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flexible working refused is this a legitimate excuse?

(13 Posts)
m0therofdragons Fri 31-Oct-14 17:04:08

Dh has requested working from home 1 day a week. His senior manager said his request was reasonable to him but his line manager would need to check there was nothing that would be problematic. Senior manager is now on holiday and line manager has refused it as he's spoken to hr and the company has no home-working policy so dh cannot work from home. It's a national company and others in different offices work from home but apparently this doesn't count as a precedent as the company has been taken over by a new one and the new one is honouring existing agreements but has no policy.
Can it really be denied for this reason?

HaroldLloyd Fri 31-Oct-14 17:06:18

They are under no obligation to provide it I don't think but the best thing to do is call ACAS who are great.

m0therofdragons Fri 31-Oct-14 17:08:25

I was told they can only deny with a legitimate reason but that is all down to interpretation as to what is legitimate. Seems only women get to work from home angry

MrsCakesPrecognition Fri 31-Oct-14 17:08:42

According to Acas, the following reasons are the only ones allowed:
"If you reject the request it must be for one of the following business
reasons as set out in the legislation:
• the burden of additional costs
• an inability to reorganise work amongst existing staff
• an inability to recruit additional staff
• a detrimental impact on quality
• a detrimental impact on performance
• detrimental effect on ability to meet customer demand
• insufficient work for the periods the employee proposes to work
• a planned structural change to your business."
www.acas.org.uk/media/pdf/f/e/Code-of-Practice-on-handling-in-a-reasonable-manner-requests-to-work-flexibly.pdf

HaroldLloyd Fri 31-Oct-14 17:10:16

So basically anything!

All they have to say is that they are concerned about performance or something.

flowery Fri 31-Oct-14 17:18:44

They have to give at least one of the above reasons and explain why/how that reason applies in these specific circumstances. A company doesn't need a home working policy in order to allow someone to work from home.

Did he reassure them he had childcare in place, if that is relevant? Would he be requiring any additional equipment to work from home or similar?

m0therofdragons Fri 31-Oct-14 17:26:49

He is providing own equipment. We live 10 minutes away so could go into work if technical issues were a problem, no one would have to take on any of his roles.
The only other thing she said was dh has said that when she is on holiday he will of course go in as he covers her work (5 weeks a year) but she said she may need him to cover and only decide on that day. Er well it hasn't happened in 2 years and the request is only until September so unlikely.
We have a trainee nanny who will care for our 2 pre schoolers but as she's new to it we thought it best if dh is at home. It's only half a day so technically dh can go into work from 2pm but it's not really necessary on the day he's requested.

flowery Fri 31-Oct-14 20:44:56

Has he said the only childcare available needs supervision? That may not have gone down well.

Either way, if they haven't followed the correct procedure and haven't given sufficient business reasons he should follow that up.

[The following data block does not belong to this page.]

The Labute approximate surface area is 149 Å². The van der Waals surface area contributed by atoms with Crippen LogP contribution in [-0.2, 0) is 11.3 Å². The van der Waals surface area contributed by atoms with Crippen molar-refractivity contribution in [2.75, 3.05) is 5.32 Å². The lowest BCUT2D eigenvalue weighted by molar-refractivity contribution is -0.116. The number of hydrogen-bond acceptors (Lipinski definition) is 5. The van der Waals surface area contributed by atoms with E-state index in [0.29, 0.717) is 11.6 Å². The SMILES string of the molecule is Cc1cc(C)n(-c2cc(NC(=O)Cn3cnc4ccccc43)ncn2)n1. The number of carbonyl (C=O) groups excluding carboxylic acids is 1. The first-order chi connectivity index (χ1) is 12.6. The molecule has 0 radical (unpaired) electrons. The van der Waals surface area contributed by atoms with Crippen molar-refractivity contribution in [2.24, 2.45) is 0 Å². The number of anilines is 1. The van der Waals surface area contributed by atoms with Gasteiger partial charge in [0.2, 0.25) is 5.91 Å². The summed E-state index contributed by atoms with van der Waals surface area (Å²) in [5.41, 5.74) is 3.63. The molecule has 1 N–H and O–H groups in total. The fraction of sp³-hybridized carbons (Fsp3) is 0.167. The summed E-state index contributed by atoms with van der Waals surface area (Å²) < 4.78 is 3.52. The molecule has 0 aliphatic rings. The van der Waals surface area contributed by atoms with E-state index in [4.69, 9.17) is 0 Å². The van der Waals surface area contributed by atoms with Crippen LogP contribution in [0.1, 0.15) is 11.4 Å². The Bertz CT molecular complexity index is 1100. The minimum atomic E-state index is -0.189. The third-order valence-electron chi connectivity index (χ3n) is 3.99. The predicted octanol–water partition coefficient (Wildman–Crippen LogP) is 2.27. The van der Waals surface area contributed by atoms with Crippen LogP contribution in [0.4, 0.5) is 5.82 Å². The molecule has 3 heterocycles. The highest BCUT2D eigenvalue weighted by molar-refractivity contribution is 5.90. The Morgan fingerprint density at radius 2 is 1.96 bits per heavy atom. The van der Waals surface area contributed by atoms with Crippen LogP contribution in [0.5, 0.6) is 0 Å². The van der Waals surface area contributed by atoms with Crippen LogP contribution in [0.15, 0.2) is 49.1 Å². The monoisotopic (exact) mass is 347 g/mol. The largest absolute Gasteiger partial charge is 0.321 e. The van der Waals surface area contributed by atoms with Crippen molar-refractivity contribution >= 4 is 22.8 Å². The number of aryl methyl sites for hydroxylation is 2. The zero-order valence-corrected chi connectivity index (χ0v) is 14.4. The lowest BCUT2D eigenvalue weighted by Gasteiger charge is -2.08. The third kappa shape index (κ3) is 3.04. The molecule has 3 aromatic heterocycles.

m0therofdragons Fri 31-Oct-14 21:49:00

They don't need supervision just someone in the house. I've worked from home like this for almost 3 years but have been promoted and need to be in the office more. Technically we could leave dc with the trainee as she's an adult and seems capable but I feel happier if dh was working at home and he felt there would be no problem with that. His line manager is often difficult, regularly refusing to authorise holiday until the day before etc so I'm not surprised. My dc love the girl and she's a friend's daughter so I like being able to help with her course. She's only 18 though so two 3 year olds will take getting used to. Other option is more hours at nursery but will cost lots more and not help friend's daughter.
Previously we had an au pair but as twins were so young I felt I should be around in case needed.

JustSayNoNoNo Sat 01-Nov-14 17:31:01

I would think only reasons 4, 5 or 6 above could possibly apply. They may do, I don't know.

If your childcare provider needs supervised, could this impact on your DH's ability to perform his work to the required quality standard? Does he have to contact customers, and would this be affected by having to supervise your childcare provider?

Here's another idea. Instead of asking to work at home 1 day a week, could one - or even both of you - apply for compressed hours, so that you do 100% of your hours but over 4 days instead of 5? Assuming this is appropriate for your jobs.

YonicScrewdriver Sun 02-Nov-14 23:48:37

Did he submit a formal flexible working request?

If he is 10 mins away he is on call for home emergencies effectively, right?

YonicScrewdriver Sun 02-Nov-14 23:50:18

Can he take a few days off whilst she settles in? Or work from home her first couple of weeks?

m0therofdragons Wed 12-Nov-14 20:59:26

She doesn't need supervision but an adult in the house. Dh will be working in the study (two flights of stairs up from playroom, living room etc . And yes he would be able to get to the office very quickly.
compressed hours not appropriate for our roles. The other 4 days a week dh is managing staff so needs to be in work but one day a week he is working on a solo project so he could easily do it from home. director supports his application, his manager is notoriously awkward. sad

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